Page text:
Tuesday marked the twentieth anniversary of the Exxon Valdez oil spill in Prince William Sound, an ecological and economic disaster of historic proportions, resulting in untold damage to wildlife, regional ecosystems, local industries, and generations of people who subsisted on natural resources in the area.
Around 10.9 million gallons of crude oil were spilled into the Sound, making it the largest such accident in U.S. history. An estimated 250,000 seabirds were killed, along with at least 3,000 sea otters, 300 harbor seals, 250 bald eagles, 22 killer whales, and untold numbers of fish populations, both at the spill site and throughout the Northwestern Pacific region, as toxins spread through the food chain. Over 1100 miles of coastline were affected. Millions of dollars were also lost by the local economy, which depended in part on tourism, and recreational as well as commercial fishing.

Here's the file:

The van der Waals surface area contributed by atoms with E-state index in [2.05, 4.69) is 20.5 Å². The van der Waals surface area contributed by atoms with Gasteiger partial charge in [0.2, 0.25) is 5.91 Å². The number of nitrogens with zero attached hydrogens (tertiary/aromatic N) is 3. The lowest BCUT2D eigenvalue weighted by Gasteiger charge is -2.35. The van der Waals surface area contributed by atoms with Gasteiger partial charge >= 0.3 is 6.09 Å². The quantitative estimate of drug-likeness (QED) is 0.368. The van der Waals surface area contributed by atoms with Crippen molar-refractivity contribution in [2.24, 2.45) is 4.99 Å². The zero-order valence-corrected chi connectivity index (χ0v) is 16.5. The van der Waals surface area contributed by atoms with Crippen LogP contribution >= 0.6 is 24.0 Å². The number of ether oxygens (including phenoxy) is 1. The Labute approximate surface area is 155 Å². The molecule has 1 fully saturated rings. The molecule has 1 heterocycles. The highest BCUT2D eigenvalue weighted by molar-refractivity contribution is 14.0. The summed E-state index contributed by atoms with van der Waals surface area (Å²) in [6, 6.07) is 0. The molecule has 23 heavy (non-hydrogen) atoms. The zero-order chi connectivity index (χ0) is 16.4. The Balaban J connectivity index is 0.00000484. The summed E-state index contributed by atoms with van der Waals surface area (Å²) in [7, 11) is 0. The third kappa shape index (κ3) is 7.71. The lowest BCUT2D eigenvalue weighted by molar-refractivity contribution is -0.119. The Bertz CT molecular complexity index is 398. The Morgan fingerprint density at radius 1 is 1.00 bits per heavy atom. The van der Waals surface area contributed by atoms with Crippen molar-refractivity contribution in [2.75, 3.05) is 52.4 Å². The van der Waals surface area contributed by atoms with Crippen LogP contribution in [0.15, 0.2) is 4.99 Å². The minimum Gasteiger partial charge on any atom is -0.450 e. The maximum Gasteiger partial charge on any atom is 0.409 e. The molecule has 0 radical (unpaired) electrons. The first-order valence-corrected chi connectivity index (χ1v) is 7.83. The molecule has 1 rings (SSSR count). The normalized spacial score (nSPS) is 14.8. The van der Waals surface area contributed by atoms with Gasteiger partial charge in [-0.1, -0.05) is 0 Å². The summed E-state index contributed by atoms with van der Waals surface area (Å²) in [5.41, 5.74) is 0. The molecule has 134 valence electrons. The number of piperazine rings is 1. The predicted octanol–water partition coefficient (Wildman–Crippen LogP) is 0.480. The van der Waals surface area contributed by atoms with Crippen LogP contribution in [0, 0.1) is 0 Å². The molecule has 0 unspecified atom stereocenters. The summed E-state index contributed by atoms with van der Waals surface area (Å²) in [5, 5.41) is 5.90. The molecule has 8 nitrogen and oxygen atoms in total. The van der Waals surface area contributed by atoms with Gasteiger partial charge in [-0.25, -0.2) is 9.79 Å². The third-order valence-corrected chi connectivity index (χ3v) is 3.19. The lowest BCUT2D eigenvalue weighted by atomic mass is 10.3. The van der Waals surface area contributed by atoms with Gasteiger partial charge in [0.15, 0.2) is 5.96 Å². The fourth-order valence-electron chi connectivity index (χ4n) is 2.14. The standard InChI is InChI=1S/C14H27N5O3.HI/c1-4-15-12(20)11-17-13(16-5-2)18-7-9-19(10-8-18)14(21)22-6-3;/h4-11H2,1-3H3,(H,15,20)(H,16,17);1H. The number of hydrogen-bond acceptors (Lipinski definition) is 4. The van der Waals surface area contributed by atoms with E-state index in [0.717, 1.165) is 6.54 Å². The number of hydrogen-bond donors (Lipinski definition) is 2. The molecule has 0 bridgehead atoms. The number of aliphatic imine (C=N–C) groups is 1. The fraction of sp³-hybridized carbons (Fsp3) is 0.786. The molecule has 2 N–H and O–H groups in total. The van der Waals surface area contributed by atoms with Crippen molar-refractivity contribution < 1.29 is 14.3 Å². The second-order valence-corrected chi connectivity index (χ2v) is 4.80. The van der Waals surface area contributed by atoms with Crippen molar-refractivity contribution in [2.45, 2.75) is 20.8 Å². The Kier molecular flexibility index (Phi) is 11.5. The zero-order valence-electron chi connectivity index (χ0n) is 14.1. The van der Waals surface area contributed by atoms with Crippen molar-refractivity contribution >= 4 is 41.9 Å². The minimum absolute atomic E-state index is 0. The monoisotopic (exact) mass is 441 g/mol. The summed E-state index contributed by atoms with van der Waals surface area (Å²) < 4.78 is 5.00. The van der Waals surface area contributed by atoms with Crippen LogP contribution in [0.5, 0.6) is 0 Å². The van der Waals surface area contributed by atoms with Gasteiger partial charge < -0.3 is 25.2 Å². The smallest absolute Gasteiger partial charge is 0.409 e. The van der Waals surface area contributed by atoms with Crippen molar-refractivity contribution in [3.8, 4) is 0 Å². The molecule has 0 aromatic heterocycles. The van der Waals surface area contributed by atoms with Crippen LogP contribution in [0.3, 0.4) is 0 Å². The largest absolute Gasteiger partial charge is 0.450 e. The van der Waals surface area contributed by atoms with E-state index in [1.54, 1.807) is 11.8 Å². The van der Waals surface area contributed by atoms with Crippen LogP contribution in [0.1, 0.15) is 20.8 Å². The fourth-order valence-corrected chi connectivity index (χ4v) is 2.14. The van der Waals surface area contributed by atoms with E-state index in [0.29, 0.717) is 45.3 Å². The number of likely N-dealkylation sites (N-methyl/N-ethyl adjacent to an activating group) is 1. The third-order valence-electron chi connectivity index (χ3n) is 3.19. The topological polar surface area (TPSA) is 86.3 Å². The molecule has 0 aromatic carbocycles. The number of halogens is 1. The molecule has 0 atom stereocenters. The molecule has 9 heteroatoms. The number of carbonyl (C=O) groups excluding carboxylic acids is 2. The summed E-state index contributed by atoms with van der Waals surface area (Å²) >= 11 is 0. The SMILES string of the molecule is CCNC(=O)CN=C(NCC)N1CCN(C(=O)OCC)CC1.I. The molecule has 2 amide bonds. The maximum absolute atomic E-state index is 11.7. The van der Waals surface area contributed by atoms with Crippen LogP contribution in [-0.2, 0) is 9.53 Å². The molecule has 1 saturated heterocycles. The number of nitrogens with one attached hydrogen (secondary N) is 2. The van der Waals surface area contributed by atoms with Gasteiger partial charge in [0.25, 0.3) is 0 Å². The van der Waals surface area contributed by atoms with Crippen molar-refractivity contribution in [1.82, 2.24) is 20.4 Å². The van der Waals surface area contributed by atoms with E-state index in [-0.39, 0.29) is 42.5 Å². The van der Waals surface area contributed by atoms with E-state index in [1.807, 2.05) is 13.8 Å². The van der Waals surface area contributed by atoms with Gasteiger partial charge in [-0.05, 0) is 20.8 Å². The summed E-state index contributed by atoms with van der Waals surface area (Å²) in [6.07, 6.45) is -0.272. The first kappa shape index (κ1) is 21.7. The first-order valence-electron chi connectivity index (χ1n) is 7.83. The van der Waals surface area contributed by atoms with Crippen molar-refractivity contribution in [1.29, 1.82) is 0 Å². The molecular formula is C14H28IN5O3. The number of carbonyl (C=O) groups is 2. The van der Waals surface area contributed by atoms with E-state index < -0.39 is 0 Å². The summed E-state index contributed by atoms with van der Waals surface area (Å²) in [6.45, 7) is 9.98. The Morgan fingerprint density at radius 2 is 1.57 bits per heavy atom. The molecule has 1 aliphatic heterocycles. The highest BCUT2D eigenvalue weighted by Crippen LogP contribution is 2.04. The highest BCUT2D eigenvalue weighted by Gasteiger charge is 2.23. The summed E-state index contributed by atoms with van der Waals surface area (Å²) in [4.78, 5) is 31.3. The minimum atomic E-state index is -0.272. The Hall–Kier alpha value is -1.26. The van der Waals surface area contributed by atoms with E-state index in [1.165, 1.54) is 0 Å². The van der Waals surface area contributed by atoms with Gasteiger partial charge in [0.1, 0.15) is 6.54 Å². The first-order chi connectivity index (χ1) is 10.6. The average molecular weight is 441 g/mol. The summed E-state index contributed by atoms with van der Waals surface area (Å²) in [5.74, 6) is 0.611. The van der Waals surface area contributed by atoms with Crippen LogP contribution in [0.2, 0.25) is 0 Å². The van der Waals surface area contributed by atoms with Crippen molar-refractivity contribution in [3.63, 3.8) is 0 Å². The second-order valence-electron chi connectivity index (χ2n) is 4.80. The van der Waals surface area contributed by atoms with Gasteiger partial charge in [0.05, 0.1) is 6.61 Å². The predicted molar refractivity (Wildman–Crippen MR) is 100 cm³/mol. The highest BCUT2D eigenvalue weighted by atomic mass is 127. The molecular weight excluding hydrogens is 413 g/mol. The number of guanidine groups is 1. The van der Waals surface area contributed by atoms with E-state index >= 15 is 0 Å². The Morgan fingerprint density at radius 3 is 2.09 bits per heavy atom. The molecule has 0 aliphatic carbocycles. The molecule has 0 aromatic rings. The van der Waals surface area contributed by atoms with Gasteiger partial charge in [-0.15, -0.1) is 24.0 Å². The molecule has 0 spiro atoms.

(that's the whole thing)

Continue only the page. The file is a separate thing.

While some captains and crews managed to recoup some of their losses during fishing season that year and years following by leasing their boats or time to clean-up operations, the majority of the Alaskan fishing fleet experienced a major set-back in economic stability and a blow to their future resources, as well. It wasn’t until August of 2008 that Exxon agreed to pay 75% of the $507.5 million dollars in damages they were ordered to pay. Many fishing families never recovered, and most took a major hit to their plans for retirement.